We are in a global crisis and everyone is searching for best practices on how to manage in these uncertain times. For me (and many other parents) who are fortunate to be able to work remotely, we find ourselves in the unexpected role of reluctant homeschooler—as both offices and schools close to stop the spread of COVID-19.
Many people have generously and enthusiastically shared advice on how to be productive, happy and stay connected while working remotely. I have read and even been inspired by their ideas.
But to be honest (in these early days of sheltering at home), rather than gaining flexibility I added a whole new set of responsibilities. I fully expect that the days ahead will be easier, but week one was challenging. Similar to the idealistic plans I had for my maternity leave, I felt guilty for not being able to enjoy some of the benefits of working from home.
Lower the bar. Aim for the B. My new normal of working from home, while also homeschooling my children is not the new normal I was expecting.
Here are seven lessons from my maternity leave to help manage working from home with kids:
1. Put your oxygen mask on first. Yes, stating the obvious… but you need to take care of you, your mental health and your physical health first. If you put yourself last, then you will definitely not be able to balance work commitments with family duties. Do not neglect your self-care. Whatever you need, do it every day. Make the time.
2. Shower. You will feel refreshed and renewed. Whether you shower at the beginning, middle or the end of the day… just do it. The side benefit of a morning shower is it will force you out of your pajamas and into everyday clothes. This too matters for how you show up for the day ahead of you.
3. Lower your expectations. For yourself, your children, your partner, your coworkers. This is hard for all of us. Release yourself from the Pinterest-perfect image of remote learning and homeschooling, so you can stay focused on the bigger picture of being productive at work and helping your children learn something (anything) while also limiting time on electronics. 😊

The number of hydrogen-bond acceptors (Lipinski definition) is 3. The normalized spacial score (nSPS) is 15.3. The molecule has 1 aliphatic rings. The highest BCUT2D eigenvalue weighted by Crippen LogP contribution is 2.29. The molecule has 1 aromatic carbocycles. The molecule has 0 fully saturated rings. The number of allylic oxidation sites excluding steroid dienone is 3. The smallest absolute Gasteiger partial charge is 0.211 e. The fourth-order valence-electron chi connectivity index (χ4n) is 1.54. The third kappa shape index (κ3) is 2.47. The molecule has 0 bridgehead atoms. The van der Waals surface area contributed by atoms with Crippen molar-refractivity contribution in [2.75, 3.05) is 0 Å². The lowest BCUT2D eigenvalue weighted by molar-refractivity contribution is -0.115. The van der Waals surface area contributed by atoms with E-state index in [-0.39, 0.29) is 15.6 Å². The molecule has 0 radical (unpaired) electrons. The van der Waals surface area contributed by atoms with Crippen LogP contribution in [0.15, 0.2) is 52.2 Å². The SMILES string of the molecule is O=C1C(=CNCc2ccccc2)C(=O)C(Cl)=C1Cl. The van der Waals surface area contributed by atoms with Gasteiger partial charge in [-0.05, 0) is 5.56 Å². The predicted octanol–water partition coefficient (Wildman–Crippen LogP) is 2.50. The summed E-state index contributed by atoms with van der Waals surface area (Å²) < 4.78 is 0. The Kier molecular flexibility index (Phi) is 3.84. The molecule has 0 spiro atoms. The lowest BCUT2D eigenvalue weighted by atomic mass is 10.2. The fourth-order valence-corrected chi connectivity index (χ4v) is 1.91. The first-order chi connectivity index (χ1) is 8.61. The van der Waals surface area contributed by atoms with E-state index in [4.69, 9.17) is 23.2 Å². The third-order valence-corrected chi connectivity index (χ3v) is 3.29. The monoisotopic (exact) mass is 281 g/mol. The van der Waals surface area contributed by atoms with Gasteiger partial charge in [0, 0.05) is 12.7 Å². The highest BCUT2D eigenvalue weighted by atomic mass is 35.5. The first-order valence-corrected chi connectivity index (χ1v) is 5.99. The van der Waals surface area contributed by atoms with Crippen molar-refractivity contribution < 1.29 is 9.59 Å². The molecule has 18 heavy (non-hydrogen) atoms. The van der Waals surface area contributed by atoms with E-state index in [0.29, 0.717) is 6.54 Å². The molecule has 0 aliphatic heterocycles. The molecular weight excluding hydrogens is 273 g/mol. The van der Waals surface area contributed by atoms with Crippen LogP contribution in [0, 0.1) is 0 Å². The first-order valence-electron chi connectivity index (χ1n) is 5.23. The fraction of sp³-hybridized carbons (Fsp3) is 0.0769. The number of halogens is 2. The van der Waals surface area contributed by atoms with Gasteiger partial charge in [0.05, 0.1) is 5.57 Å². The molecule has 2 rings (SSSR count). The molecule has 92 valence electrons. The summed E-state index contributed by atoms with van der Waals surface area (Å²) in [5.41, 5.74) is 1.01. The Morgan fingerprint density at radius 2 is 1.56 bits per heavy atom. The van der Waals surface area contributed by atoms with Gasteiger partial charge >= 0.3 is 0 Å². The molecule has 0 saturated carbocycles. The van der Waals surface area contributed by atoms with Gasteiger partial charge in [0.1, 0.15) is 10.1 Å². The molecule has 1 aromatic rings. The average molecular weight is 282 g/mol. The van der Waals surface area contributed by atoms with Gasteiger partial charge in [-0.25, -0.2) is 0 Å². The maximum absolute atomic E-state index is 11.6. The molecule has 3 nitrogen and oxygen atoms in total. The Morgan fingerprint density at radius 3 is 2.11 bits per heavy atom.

4. Do not over schedule your day. Yes, you need a routine, but it is not written in stone. Be realistic, keep the structure flexible. Involve your children to outline and agree on one. Just like having a newborn baby, where there is a rhythm to the feeding schedule… yet it is not rigid.
5. Set boundaries. You will feel more comfortable doing this as you continue to work from home. Normalizing the need to talk about our personal lives and commitments has been a great humanizer. When we speak our personal commitments into the universe, we find out that others have them too—whatever they may be and we are empathetic (see lesson #7). Most new moms find their voice and learn to say “No” often out of necessity because they simply can’t travel or participate in activities with a newborn.
6. Take breaks. Remember the parenting advice to nap when the baby naps? Well, the same holds true when you are doing your job with your children nearby. Eat when your kids eat. Go outside with them when they play. You may think you can’t block your calendar for these activities. Refer to lesson #1. You can’t afford NOT to take these breaks; they help refresh your mind, allowing you to be more creative and productive once you return to your work. So you might as well do them with your little ones.
7. Empathy is high. Many of your colleagues are in a similar situation. We are all figuring it out, so respond with grace and kindness. Similar to New Moms/Parent Groups, sharing stories lets us know we are not alone in our struggles and that is incredibly powerful.
For working parents with children at home, we need to be kind to ourselves and set realistic expectations to make remote work sustainable. Remember you are not a teacher. Your home is not a school. You are a parent. When our children watch us work from home, they are learning from us. We are teaching them more than we realize.
Join video conferences, figure out how to submit school assignments on eLearning platforms, answer emails, keep your children active and limit electronics. Get your work done and help your children learn something (really, anything, even life skills, such as doing the laundry and helping around the house).
In the near-term, while both my work commitments and childcare responsibilities have increased… I have gained patience, perspective and many new memories with my family just as I did during maternity leave.
This post originally appeared on LinkedIn.
Tracey Pavlishin is a marketing director for a global management consulting firm. She lives in Chicago with her husband, two sons (10- and 7-years-old), and her mother.